Two-time Academy Award winner Sharmeen Obaid-Chinoy’s passion dwells from a place deep within her.
“I make films that I hope will cause some sort of change and spark a conversation,” Obaid-Chinoy said. “That is what I’ve always aspired to do and that does not change—it is what I’ll always aspire to do.”
Born in Pakistan and educated in the U.S., the prominent filmmaker boasts an upbringing quite relatable to many South Asian women – the connecting of two significant cultures.
“I got involved in activism when I was at the Smith College campus,” Obaid-Chinoy said. “I straddled two worlds between Pakistan and the west and I feel I am able to bring stories from one part of the world to the other.”
Her interest in activism continues to display itself in her work, most notably through her Academy Award-winning documentaries “Saving Face” and “A Girl in the River: The Price of Forgiveness.” The former depicts the concern of acid attacks on women in Pakistan while the latter focuses on honor killings in the same country.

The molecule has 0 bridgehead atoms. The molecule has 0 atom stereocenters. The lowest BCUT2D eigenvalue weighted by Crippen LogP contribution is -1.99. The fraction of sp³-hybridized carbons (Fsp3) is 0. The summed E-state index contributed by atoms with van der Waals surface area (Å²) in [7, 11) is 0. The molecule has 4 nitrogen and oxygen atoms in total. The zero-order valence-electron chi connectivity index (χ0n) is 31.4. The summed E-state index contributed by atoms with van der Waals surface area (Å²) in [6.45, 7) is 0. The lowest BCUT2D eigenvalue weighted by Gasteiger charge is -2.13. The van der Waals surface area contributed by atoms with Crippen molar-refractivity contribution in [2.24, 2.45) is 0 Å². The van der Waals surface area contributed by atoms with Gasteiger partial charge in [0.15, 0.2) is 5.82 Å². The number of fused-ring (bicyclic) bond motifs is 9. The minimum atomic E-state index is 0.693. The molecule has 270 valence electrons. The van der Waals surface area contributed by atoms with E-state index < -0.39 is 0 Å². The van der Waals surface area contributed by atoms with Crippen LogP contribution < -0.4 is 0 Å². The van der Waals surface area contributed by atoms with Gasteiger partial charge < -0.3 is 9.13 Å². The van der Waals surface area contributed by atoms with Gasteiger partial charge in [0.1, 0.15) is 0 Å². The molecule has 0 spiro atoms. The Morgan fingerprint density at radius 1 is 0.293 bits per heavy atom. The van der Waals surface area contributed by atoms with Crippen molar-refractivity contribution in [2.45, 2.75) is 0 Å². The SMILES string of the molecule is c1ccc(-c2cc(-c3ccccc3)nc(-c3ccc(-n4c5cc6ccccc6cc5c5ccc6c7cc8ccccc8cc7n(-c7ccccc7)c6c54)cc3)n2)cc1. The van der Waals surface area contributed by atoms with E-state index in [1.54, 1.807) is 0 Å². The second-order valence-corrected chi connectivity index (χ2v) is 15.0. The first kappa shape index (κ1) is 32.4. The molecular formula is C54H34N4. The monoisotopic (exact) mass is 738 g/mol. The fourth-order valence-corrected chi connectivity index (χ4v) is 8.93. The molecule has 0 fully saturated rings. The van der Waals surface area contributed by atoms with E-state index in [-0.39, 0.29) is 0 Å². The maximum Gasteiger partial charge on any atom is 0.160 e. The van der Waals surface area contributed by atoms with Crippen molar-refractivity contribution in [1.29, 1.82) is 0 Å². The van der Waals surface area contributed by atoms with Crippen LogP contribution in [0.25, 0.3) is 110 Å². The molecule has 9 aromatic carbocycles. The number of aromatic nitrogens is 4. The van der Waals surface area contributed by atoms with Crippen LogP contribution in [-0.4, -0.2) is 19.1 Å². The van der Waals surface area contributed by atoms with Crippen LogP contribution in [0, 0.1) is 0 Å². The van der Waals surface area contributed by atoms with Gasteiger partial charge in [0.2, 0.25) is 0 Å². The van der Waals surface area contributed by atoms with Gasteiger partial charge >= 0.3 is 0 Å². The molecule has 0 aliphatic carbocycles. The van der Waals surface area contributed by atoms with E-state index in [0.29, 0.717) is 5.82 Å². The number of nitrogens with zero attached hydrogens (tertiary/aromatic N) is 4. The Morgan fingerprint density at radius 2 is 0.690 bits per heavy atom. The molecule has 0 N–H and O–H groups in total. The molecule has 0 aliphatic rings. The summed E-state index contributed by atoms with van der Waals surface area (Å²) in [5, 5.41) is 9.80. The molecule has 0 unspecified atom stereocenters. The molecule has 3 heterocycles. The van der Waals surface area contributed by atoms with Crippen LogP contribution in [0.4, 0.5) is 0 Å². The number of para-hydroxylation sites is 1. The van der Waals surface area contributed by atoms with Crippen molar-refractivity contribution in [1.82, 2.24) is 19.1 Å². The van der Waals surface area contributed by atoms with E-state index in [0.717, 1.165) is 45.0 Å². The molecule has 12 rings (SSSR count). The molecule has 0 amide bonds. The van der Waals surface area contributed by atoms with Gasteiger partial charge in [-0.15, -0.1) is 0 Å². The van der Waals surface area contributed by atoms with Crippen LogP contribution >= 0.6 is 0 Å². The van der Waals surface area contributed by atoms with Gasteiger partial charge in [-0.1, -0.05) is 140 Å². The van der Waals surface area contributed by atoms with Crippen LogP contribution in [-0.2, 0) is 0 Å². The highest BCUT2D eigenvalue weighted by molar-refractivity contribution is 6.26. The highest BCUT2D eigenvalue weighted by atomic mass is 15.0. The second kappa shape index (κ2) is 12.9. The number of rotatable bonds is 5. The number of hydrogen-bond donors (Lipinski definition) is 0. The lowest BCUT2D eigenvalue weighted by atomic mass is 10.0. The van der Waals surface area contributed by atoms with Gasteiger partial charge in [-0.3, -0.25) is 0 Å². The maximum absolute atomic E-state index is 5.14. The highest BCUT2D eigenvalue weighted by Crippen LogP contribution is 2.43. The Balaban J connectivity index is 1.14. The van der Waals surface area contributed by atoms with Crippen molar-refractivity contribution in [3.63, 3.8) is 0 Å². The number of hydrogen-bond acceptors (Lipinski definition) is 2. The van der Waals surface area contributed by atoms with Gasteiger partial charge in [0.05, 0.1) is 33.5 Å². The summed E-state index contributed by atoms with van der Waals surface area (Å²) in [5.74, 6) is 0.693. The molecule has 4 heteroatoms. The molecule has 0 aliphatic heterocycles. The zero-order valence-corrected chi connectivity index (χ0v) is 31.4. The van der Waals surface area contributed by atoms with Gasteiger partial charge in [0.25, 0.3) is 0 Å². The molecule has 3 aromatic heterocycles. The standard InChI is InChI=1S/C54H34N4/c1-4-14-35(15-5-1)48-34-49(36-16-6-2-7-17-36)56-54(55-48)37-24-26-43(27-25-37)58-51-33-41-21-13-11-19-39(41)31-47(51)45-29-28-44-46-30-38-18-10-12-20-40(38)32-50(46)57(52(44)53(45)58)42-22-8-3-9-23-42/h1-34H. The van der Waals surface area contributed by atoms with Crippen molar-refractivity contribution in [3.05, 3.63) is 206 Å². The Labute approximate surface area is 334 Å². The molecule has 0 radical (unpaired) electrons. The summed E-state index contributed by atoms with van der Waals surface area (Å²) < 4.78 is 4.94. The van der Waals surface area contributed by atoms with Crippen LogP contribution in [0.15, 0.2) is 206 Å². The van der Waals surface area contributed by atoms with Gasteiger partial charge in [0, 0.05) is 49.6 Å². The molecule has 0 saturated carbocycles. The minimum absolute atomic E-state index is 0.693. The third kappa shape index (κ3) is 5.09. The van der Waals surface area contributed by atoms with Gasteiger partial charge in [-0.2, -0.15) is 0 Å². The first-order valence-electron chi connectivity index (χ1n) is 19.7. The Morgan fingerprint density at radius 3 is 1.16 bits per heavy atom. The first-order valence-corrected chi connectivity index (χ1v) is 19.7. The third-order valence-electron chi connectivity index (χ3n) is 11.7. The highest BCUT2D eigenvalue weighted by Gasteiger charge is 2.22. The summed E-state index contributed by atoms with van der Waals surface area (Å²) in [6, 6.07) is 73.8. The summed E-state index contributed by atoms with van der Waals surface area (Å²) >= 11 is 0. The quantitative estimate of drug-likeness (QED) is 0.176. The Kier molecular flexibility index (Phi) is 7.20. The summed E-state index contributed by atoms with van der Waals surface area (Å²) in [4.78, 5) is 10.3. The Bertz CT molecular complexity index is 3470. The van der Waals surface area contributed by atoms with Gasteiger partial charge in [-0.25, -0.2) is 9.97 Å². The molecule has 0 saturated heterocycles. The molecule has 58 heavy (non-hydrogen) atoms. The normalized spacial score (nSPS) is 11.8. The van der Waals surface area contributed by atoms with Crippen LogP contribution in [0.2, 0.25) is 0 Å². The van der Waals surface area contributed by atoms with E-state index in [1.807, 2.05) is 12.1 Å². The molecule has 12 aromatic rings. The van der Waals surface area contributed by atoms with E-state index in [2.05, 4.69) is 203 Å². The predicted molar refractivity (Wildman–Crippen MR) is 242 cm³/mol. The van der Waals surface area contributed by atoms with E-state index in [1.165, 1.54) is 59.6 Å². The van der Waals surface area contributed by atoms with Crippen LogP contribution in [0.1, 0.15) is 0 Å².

Obaid-Chinoy’s latest venture, “Song of Lahore,” touches on another issue in Pakistani culture: music.
The film follows a group of musicians as they travel from Pakistan to perform in New York’s Lincoln Center. While a group of musicians may not seem unique, this one is; they’ve worked tirelessly to revive the culture of jazz in post-Taliban Pakistan.
“Song of Lahore’ is a patronage to Pakistan’s culture and its rich musical past,” Sharmeen Obaid-Chinoy said. “But this is still an issues-related film as it talks about our musical history being threatened.”
“I grew up listening to my grandfather’s stories of a time in Pakistan, which was very different than what I knew. The musicians all played on the street and in orchestras, etc,” she explained. “When I discovered that the musicians at the Sachal Studios were trying to restore and celebrate our musical heritage, I thought we could try to restore Pakistan’s musical past through their story.”
“Song of Lahore” premiered at the Tribeca Film Festival in April of 2015, released in November of that same year and had a recent screening in New York City.
At one point in the film, one of the musicians remarks:
“We want to show the world that Pakistanis are artists, not terrorists.”
This line is crucial to the core message of the film, Obaid-Chinoy said.